When you kiss me you get all of me,
the face, the mouth, the fingers.
You get the years of being broken by love.
The irreconcilable ache of this body, alone,
the unshackled heave of its engineering,
the low notes of want.
You get the breath still sour from last night’s dinner,
the vitamin deficiency,
the easy bruising,
this map of obsidian veins
embroidered down the backs of my calves.
My grandmother’s veins,
You get the license to touch me there,
The fear of guns
and the green clouds that gather chemically
on the horizon
before becoming a tornado
You get my lips and tongue and throat.
Drive trains of anger,
cylinders of yes,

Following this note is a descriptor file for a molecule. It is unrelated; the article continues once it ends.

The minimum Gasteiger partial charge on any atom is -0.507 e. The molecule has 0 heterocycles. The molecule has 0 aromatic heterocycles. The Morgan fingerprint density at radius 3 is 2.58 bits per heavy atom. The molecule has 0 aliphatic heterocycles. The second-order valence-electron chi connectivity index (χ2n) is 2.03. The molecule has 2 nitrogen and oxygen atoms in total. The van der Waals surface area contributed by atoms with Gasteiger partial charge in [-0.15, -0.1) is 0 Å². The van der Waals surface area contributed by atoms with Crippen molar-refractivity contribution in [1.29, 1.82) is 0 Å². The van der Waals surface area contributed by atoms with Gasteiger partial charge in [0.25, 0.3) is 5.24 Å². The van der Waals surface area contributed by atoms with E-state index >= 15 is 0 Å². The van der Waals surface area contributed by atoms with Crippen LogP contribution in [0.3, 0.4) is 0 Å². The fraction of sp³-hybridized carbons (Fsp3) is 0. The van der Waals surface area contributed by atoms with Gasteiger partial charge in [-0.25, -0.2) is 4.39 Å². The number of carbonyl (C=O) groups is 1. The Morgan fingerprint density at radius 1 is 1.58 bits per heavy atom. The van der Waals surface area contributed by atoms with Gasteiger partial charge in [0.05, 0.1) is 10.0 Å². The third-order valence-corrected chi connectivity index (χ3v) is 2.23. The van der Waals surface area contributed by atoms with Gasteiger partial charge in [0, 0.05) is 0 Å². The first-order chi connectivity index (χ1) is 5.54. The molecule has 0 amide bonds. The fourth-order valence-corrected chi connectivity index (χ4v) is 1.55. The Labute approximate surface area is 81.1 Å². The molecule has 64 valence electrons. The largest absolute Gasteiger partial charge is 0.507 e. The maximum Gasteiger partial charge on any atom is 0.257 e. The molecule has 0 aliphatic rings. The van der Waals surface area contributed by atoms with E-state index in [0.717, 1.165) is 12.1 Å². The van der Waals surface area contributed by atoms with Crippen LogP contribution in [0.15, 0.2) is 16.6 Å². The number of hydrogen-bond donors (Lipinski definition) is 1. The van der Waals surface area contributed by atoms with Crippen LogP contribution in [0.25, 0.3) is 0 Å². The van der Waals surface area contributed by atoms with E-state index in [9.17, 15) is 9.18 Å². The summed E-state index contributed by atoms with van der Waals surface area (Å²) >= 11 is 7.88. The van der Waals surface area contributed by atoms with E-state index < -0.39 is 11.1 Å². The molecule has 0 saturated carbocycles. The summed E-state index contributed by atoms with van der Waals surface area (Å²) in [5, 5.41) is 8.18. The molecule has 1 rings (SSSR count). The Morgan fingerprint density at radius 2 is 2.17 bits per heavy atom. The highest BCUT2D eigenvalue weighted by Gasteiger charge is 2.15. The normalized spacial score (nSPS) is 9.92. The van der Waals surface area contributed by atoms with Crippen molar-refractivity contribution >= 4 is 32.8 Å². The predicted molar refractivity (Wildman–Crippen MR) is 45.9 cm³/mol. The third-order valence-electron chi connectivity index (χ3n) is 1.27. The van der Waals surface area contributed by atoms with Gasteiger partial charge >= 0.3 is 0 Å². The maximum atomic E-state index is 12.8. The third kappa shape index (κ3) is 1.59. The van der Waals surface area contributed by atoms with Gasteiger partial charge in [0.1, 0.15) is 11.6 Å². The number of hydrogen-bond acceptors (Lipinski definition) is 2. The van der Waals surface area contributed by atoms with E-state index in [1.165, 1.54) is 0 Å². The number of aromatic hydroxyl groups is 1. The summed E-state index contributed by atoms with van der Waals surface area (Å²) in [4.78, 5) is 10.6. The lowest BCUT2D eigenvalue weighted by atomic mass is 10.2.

giving and receiving
along with you,
I have something important to tell you.
My desire had six names
Christy Prahl is a philanthropy professional, foraging enthusiast, and occasional insomniac. Her past, current, and future publications include The Bangalore Review, Peatsmoke, Boston Literary Magazine, High Shelf, Blue Mountain Review, Twyckenham Notes, and others. She is also the editor of the literary compendium A Construction of Cranes (Plastic Flame Press, 2020). She splits her time between Chicago and rural Michigan with her husband and plain brown dog.